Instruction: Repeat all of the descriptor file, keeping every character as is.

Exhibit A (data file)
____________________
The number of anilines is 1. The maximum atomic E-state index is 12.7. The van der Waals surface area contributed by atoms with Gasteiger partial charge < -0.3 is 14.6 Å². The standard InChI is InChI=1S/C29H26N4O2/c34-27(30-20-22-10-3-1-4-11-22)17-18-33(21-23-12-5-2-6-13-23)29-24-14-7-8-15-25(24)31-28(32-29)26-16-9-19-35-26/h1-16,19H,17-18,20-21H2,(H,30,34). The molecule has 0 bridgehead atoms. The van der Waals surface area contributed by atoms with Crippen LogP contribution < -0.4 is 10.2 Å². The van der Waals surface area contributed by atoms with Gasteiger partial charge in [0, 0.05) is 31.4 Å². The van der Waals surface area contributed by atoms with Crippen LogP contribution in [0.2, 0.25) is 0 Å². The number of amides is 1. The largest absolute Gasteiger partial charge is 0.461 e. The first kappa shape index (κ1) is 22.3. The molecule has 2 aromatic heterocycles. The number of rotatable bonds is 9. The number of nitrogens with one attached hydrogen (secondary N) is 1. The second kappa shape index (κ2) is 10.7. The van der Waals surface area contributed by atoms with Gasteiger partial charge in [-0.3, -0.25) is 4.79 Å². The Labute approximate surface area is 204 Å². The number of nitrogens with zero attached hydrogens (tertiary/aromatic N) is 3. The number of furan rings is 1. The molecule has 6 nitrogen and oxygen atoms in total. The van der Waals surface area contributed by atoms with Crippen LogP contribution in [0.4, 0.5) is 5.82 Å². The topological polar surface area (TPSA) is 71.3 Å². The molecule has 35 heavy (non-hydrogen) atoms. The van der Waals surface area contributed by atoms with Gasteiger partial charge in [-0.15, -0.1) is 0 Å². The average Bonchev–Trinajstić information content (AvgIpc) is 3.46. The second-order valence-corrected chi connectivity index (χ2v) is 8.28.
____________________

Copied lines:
The number of anilines is 1. The maximum atomic E-state index is 12.7. The van der Waals surface area contributed by atoms with Gasteiger partial charge < -0.3 is 14.6 Å². The standard InChI is InChI=1S/C29H26N4O2/c34-27(30-20-22-10-3-1-4-11-22)17-18-33(21-23-12-5-2-6-13-23)29-24-14-7-8-15-25(24)31-28(32-29)26-16-9-19-35-26/h1-16,19H,17-18,20-21H2,(H,30,34). The molecule has 0 bridgehead atoms. The van der Waals surface area contributed by atoms with Crippen LogP contribution < -0.4 is 10.2 Å². The van der Waals surface area contributed by atoms with Gasteiger partial charge in [0, 0.05) is 31.4 Å². The van der Waals surface area contributed by atoms with Crippen LogP contribution in [0.2, 0.25) is 0 Å². The number of amides is 1. The largest absolute Gasteiger partial charge is 0.461 e. The first kappa shape index (κ1) is 22.3. The molecule has 2 aromatic heterocycles. The number of rotatable bonds is 9. The number of nitrogens with one attached hydrogen (secondary N) is 1. The second kappa shape index (κ2) is 10.7. The van der Waals surface area contributed by atoms with Gasteiger partial charge in [-0.3, -0.25) is 4.79 Å². The Labute approximate surface area is 204 Å². The number of nitrogens with zero attached hydrogens (tertiary/aromatic N) is 3. The number of furan rings is 1. The molecule has 6 nitrogen and oxygen atoms in total. The van der Waals surface area contributed by atoms with Crippen LogP contribution in [0.4, 0.5) is 5.82 Å². The topological polar surface area (TPSA) is 71.3 Å². The molecule has 35 heavy (non-hydrogen) atoms. The van der Waals surface area contributed by atoms with Gasteiger partial charge in [-0.15, -0.1) is 0 Å². The average Bonchev–Trinajstić information content (AvgIpc) is 3.46. The second-order valence-corrected chi connectivity index (χ2v) is 8.28.